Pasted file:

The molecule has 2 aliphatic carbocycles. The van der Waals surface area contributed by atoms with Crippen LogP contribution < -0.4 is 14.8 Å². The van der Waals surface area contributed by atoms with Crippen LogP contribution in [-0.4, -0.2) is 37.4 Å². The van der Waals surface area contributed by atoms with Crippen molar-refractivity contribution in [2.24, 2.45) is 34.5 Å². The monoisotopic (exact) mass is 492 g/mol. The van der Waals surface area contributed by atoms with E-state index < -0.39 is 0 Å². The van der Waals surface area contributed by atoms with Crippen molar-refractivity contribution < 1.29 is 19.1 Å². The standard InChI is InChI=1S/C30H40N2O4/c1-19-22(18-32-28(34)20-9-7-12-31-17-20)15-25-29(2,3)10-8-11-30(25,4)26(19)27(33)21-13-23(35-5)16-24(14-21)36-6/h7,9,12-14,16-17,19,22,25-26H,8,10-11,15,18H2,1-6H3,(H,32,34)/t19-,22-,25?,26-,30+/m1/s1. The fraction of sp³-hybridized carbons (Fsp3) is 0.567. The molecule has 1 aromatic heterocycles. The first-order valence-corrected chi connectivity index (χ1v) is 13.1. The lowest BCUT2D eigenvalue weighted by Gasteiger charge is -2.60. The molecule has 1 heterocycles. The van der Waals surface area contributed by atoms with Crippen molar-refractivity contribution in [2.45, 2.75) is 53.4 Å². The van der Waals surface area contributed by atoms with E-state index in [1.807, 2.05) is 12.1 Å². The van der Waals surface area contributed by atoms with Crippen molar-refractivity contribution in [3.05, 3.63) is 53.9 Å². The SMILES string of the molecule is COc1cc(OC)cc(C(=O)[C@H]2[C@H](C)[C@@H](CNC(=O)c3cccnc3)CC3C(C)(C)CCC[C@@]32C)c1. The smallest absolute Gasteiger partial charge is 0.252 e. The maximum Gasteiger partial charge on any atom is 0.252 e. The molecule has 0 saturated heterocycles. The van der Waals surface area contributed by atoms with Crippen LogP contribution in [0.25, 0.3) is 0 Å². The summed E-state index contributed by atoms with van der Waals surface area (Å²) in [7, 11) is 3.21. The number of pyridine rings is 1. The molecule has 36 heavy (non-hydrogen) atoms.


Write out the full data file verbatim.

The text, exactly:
The molecule has 2 aliphatic carbocycles. The van der Waals surface area contributed by atoms with Crippen LogP contribution < -0.4 is 14.8 Å². The van der Waals surface area contributed by atoms with Crippen LogP contribution in [-0.4, -0.2) is 37.4 Å². The van der Waals surface area contributed by atoms with Crippen molar-refractivity contribution in [2.24, 2.45) is 34.5 Å². The monoisotopic (exact) mass is 492 g/mol. The van der Waals surface area contributed by atoms with E-state index < -0.39 is 0 Å². The van der Waals surface area contributed by atoms with Crippen molar-refractivity contribution < 1.29 is 19.1 Å². The standard InChI is InChI=1S/C30H40N2O4/c1-19-22(18-32-28(34)20-9-7-12-31-17-20)15-25-29(2,3)10-8-11-30(25,4)26(19)27(33)21-13-23(35-5)16-24(14-21)36-6/h7,9,12-14,16-17,19,22,25-26H,8,10-11,15,18H2,1-6H3,(H,32,34)/t19-,22-,25?,26-,30+/m1/s1. The fraction of sp³-hybridized carbons (Fsp3) is 0.567. The molecule has 1 aromatic heterocycles. The first-order valence-corrected chi connectivity index (χ1v) is 13.1. The lowest BCUT2D eigenvalue weighted by Gasteiger charge is -2.60. The molecule has 1 heterocycles. The van der Waals surface area contributed by atoms with Crippen molar-refractivity contribution in [2.45, 2.75) is 53.4 Å². The van der Waals surface area contributed by atoms with E-state index in [1.807, 2.05) is 12.1 Å². The van der Waals surface area contributed by atoms with Crippen molar-refractivity contribution in [3.05, 3.63) is 53.9 Å². The SMILES string of the molecule is COc1cc(OC)cc(C(=O)[C@H]2[C@H](C)[C@@H](CNC(=O)c3cccnc3)CC3C(C)(C)CCC[C@@]32C)c1. The smallest absolute Gasteiger partial charge is 0.252 e. The maximum Gasteiger partial charge on any atom is 0.252 e. The molecule has 0 saturated heterocycles. The van der Waals surface area contributed by atoms with Crippen LogP contribution in [0.25, 0.3) is 0 Å². The summed E-state index contributed by atoms with van der Waals surface area (Å²) in [7, 11) is 3.21. The number of pyridine rings is 1. The molecule has 36 heavy (non-hydrogen) atoms.